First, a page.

The Politics of the Feminist Novel

By Judi M. Roller | Go to book overview

4
The Endings

The terrors of the twentieth century, its chaos, its fragmentation, and its ever-increasing dehumanization, are reflected as an aura of hopelessness in its novels. The twentieth-century political novel, in particular, is becoming increasingly more despairing as the century moves on. 1 Even the most hopeful of such novels can cling only to a small fragment of resistance or meaning for a possibility of salvation. The endings to these novels underscore this general tone of desperation. In the twentieth-century novel ending in escape, for example, there is no deliverance. The twentieth-century escape is one resulting from desperation and hopelessness. Escape is not an act of hope, optimism, and self-reliance as it often was in the nineteenth- century novel. 2 One can look, for example, at Huck Finn, Thoreau , and Theron Ware in The Damnation of Theron Ware and see successful escapes. They are not all equally optimistic, of course. Thoreau's escape to Walden Pond and Theron Ware's escape from an ugly way of living and being are relatively total. Huck's is much more ambiguous. When his flight is compared with the mutilated and futile attempts made by Bigger Thomas in Native Son, by the Joads in Grapes of Wrath, and by Frederick Henry in A Farewell to Arms, however, it appears favorable and promising. 3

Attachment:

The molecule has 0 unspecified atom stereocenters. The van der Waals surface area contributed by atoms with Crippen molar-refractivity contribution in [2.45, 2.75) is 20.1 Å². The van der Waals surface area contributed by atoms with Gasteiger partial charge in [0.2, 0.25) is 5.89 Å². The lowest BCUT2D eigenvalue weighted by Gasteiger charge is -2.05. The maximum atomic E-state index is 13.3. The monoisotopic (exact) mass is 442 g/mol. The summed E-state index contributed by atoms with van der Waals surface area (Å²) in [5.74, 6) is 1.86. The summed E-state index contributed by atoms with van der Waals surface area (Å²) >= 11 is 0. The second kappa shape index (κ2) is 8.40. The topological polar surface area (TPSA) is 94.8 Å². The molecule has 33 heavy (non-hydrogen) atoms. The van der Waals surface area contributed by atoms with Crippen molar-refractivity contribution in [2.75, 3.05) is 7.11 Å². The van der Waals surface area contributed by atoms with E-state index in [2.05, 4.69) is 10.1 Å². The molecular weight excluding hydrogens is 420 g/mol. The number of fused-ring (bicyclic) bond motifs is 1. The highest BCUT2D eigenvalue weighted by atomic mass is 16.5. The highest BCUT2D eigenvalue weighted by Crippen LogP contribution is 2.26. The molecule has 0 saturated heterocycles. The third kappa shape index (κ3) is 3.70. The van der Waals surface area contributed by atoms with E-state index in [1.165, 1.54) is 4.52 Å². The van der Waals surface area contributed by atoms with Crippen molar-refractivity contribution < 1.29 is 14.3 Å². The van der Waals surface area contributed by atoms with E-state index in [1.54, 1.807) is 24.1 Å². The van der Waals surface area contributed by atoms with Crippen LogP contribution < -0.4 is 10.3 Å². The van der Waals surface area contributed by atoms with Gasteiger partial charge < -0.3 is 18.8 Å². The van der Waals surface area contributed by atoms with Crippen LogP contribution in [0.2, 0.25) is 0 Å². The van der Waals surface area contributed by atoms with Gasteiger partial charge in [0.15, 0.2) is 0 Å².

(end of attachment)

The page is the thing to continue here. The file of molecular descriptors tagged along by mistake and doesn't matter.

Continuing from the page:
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The Politics of the Feminist Novel
Table of contents

Table of contents

  • Recent Titles in Contributions in Women's Studies ii
  • Title Page iii
  • Copyright Acknowledgments v
  • Contents ix
  • 1 - The Awakening 3
  • Notes 28
  • 2 - Authority and Autobiography 33
  • Notes 62
  • 3 - Fragmentation Versus Unity: The Shattered Novel 67
  • Notes 96
  • 4 - The Endings 101
  • Notes 132
  • 5 - Portrayals of Slavery and Freedom 137
  • Notes 175
  • 6 - Conclusion 181
  • Notes 187
  • Appendix - Critical Literature on the Political Novel 189
  • Notes 193
  • Bibliography 195
  • Index 203
  • About the Author 206
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